Why DJs should stay away from cloud software

A dear friend of mine showed me the cards about six years back by informing me that the future of the DJ and his or her music collection would involve a virtual mass media storage service dubbed the “cloud.”  A concept more than a service, there would be no need to worry about actually owning or carrying around a music library that would encompass a large chunk of hard disk space space on your computer or laptop.  All the files would be retrievable in real time through the net, kind of in the same form as On Demand streaming for movies.  So in the days on end in the bitter cold front of brick and mortar retail, the death of soliciting music on a person-to-person basis seemed way closer than we thought, having been a veteran in the music business for over 20 years.

So here we are, a few years later, and man was his prediction DEAD-ON!

Now, when a DJ “downloads” a track or “commits” to buying it, accessibility is granted with a hit of a virtual switch inside this great giant cloud floating around in cyberspace.  No need to carry a hard drive or storage thingy!  That’s a thing of the past.  All the files are stored for you, but by who?  And if they have your file information, what can they do with it?  (Big question folks!)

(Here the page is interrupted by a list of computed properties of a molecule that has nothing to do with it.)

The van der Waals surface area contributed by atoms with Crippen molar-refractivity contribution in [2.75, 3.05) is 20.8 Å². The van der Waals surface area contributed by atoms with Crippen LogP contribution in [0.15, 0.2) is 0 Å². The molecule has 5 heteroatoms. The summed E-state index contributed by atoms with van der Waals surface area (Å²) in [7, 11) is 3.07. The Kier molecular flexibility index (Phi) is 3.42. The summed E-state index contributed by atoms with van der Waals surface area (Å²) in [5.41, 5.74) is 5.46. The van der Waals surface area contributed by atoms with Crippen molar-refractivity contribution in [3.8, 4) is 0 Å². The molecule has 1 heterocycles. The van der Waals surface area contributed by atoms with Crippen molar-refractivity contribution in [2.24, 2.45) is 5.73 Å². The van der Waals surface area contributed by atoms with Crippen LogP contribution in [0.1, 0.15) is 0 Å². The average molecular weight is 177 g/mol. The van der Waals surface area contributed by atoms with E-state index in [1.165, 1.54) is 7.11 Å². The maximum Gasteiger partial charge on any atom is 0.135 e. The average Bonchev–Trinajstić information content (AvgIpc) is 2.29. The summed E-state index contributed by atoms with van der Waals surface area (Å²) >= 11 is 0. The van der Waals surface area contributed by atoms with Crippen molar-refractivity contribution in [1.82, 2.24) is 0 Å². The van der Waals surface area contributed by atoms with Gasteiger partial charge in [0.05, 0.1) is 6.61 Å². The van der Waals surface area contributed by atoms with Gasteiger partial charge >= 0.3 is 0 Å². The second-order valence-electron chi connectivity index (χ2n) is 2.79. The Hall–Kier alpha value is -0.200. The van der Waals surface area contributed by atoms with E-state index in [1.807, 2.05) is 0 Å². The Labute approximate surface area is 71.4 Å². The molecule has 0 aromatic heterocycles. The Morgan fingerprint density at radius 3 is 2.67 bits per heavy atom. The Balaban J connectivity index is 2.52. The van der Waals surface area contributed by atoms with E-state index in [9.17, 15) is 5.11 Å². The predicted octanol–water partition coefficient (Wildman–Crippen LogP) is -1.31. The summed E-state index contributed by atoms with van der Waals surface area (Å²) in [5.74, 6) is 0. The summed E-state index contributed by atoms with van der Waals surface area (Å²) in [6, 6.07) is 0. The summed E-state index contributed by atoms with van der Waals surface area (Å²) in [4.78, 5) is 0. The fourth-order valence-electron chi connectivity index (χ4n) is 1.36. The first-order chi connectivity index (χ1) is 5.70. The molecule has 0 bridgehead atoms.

This is where I draw a line in the sand in the ever expanding technology of the DJing business.  I merely am trying to say- STOP THIS CRAZY SHIT!  Nice try, but I am not going to swallow this pill.

In the beginning, I was taught by the best ears in the business that skill was just a small percentage of success as a working DJ.  What it all boiled down to was who got to play it on the floor first.  This little feat was referred to as “breakin-out” a record, and even Billboard magazine had a “club breakout” section.  So getting new music was always a mad dash to the booth, week after week after week, after week…

Some of the inventive ways of getting new music played ranged from incorporating reel-to-reel tape machines in a live DJ setups and the pressing of acetates for around $30 a pop.  Acetates are the cousins of regular vinyl records but tend to oxidize and wear out over a very short period of time.  They were used as spec copies to ensure that the mastering process was sufficient in sound quality prior to mass pressings.  But for DJs, it was a claim to fame in the clubs.  And by Monday morning, everyone was talking about you!

An Acetate record

So why am I bringing all this up?

Simple:  A DJ’s music collection belongs to one person and one person only: THE DJ- no one else!

At one point in my career, a very popular rival record store retailer let me in on his modus operandi   of the store’s point-of-sale schematics.  His store tracked and stored the sales information of every record bought in its computer database, filed under the DJ’s name or account, so if one day,  Larry Levan walks in and buys a handful of records, the store could store all his findings and later punch up all his account information and show his entire history, revealing every record he purchased.  Do you see where I’m going with this yet? Did you link it with the whole cloud concept yet?  OK, I’ll go on…   So if anyone wants to know what records Mr. Levan bought, the information could be accessed and shared with the world, which can be a major conflict in terms of Larry Levan’s creative privacy as a DJ.